The first battles for the post-Sumner Redstone futures of CBS and Viacom were waged last week.
Investors were pleased that CBS CEO Les Moonves succeeded the 92-year-old media mogul as chairman at the thriving broadcast-oriented company. They were less pleased that Viacom CEO Philippe Dauman was named executive chairman at the faltering cable network company.
The most important investor to be less than happy with the development at Viacom is Redstone’s daughter Shari Redstone, vice chairman of National Amusements, the family’s holding company, which controls CBS and Viacom.
After CBS announced Moonves’ election, Shari Redstone issued a statement praising the move, but said that Viacom ought to have a strong independent chairman who is not entangled in the Redstone family business. That seemed to mean anyone but Dauman, a trustee of the trust that will control the Redstone assets when Redstone passes away and the person responsible for his medical decisions if he’s judged incompetent.
But Viacom’s board voted for Dauman and Shari Redstone released another statement. It was not congratulatory, instead saying she would “continue to advocate for what she believes is in the best interests of Viacom shareholders.”
“She had to know she was going to lose this vote,” said the manager of a fund that invests in media stocks. “It’s interesting that she made that statement before the board meeting.”
The fund manager predicts that Shari Redstone and Dauman will clash again, and that eventually Redstone will prevail because while Dauman controls Viacom’s board, Redstone has the votes among the trust.
When word went out that Viacom would have a new chairman, investors were hopeful that would mean change was in the air. Viacom has been struggling with drooping ratings and sagging ad revenues as young viewers eschew TV in favor of entertaining themselves digitally. In the short term, Viacom also faces a big test on the distribution side because its carriage deal with Dish Network expires at the end of the month.
Investors and analysts say that while the entire TV industry is under pressure because of competition from over-the-top competitors like Netflix (they remember that Viacom’s deal giving Netflix programming in exchange for short-term cash helped the streaming video company take off), Dauman and his management shoulder some blame for not investing enough in the business and buying back stock instead to please Sumner Redstone.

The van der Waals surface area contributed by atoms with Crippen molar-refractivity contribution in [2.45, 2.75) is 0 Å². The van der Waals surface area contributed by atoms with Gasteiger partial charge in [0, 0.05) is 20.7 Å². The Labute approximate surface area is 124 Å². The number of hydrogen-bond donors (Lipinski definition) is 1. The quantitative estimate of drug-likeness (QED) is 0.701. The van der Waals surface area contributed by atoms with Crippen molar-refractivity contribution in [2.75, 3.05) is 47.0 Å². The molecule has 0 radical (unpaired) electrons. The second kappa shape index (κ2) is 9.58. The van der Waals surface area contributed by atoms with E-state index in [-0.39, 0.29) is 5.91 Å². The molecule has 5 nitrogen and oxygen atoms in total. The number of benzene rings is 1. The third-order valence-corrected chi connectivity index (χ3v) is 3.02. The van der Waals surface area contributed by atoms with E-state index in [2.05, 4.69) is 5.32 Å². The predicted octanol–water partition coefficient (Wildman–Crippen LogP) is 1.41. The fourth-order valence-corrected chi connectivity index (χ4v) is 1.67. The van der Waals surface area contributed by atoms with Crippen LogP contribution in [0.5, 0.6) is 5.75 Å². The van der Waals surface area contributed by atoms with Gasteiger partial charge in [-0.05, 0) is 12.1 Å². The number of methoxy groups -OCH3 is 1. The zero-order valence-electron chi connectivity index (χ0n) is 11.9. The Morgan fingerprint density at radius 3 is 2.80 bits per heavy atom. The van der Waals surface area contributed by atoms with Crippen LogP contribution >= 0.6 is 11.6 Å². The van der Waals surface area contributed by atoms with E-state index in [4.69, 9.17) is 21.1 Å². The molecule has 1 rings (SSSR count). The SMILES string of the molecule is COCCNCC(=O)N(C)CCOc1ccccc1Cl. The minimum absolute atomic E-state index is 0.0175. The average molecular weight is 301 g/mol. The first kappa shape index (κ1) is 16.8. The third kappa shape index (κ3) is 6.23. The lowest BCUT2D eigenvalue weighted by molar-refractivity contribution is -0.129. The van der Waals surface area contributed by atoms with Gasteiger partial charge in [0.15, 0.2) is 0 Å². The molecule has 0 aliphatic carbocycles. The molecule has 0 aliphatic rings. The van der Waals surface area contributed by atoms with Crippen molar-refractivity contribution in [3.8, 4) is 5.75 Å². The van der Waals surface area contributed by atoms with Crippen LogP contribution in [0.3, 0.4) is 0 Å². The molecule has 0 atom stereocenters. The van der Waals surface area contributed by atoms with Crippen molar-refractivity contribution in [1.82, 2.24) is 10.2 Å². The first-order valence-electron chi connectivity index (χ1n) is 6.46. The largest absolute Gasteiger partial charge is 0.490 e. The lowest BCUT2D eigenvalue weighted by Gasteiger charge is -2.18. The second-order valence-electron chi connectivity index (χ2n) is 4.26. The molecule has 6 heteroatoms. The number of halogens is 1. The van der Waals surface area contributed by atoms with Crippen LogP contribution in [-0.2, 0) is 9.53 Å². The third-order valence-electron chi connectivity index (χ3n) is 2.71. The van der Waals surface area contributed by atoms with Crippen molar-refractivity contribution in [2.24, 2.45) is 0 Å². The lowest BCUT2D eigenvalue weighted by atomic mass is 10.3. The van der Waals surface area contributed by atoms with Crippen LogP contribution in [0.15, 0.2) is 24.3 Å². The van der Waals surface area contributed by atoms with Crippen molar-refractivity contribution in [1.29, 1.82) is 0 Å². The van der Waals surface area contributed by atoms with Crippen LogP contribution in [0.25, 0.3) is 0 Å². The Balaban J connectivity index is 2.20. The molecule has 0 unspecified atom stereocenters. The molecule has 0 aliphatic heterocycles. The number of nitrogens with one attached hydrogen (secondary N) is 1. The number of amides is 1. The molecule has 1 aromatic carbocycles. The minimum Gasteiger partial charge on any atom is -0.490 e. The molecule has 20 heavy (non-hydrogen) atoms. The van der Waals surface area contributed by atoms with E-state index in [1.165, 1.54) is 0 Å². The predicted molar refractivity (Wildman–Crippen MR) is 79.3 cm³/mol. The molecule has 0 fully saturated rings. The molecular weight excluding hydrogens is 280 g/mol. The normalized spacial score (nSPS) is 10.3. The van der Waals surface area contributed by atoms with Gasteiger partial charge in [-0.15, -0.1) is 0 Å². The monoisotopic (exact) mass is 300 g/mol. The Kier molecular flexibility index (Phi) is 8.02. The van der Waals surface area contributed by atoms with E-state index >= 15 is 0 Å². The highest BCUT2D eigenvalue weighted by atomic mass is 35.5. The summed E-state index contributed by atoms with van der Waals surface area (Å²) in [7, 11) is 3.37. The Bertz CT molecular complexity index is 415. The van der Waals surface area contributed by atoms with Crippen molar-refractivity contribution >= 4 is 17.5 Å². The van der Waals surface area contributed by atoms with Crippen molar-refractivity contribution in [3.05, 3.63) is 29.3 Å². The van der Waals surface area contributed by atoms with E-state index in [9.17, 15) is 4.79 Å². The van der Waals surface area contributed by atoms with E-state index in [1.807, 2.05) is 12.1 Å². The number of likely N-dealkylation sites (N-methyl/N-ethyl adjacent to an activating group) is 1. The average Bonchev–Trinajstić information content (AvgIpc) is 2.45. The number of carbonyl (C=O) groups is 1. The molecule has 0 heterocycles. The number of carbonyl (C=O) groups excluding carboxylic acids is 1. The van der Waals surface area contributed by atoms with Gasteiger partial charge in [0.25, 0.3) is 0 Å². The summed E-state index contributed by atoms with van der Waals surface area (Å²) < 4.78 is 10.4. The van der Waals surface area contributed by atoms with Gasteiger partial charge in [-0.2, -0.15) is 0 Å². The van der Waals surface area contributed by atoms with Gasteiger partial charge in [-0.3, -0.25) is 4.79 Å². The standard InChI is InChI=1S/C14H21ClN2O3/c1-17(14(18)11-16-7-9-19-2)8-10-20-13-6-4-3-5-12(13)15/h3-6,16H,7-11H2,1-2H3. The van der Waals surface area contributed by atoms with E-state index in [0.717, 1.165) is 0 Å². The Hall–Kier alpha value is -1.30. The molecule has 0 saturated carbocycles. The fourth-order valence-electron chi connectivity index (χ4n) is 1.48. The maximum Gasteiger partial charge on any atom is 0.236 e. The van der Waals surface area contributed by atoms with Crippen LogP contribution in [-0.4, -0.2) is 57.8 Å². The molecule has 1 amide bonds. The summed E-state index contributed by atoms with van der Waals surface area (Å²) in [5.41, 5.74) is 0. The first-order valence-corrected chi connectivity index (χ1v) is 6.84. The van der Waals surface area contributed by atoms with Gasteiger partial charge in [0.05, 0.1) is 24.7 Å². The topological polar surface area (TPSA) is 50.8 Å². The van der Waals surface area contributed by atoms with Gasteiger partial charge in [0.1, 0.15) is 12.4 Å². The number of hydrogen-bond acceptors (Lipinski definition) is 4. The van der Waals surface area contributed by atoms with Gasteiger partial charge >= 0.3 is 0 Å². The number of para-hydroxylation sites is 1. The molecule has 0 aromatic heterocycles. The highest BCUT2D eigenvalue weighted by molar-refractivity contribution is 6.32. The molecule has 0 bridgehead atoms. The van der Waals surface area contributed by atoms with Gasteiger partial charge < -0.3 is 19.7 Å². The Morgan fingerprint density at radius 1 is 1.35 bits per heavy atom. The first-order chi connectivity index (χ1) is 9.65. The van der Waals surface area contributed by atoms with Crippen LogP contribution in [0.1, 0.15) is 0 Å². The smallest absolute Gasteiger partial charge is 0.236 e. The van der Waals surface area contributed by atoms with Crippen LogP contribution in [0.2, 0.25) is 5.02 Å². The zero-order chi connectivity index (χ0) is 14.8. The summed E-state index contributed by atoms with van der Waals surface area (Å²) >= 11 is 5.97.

“There is something to the notion that CEOs are paid to ‘see around corners’ and navigate their enterprises favorably through challenging environments,” said Brian Wieser of Pivotal Research. “Any change at the top will be viewed positively by investors.”
Analyst Marci Ryvicker concluded that the board moved last week because Sumner Redstone’s health is declining. He was examined by a doctor representing his former live in companion who has gone to court claiming that the mogul is incompetent to handle health care and business decisions.
One investor suspects the doctor will testify against Redstone, and that the board wanted to get ahead of the news. There is already an investor suit seeking that Redstone return the compensation he received last year because he wasn’t able to earn it.
While the situation at Viacom was noisier, some analysts believe the move at CBS was more significant in the short term. There had been some concern that somehow Dauman would gain control of the Redstone assets and that Moonves would leave, weakening CBS.
“Now Moonves is master of his fate,” said one investor. “If there’s a CBS-Viacom deal, it will be on Les’ terms and both companies would be better off under Moonves than under Dauman.”
The developments at CBS and Viacom could also have larger implications. “We believe that changes for the Redstone controlled empires could be the trigger for media company consolidation,” said Michael Nathanson at MoffettNathanson Research.
Jon has been business editor of Broadcasting+Cable since 2010. He focuses on revenue-generating activities, including advertising and distribution, as well as executive intrigue and merger and acquisition activity. Just about any story is fair game, if a dollar sign can make its way into the article. Before B+C, Jon covered the industry for TVWeek, Cable World, Electronic Media, Advertising Age and The New York Post. A native New Yorker, Jon is hiding in plain sight in the suburbs of Chicago.
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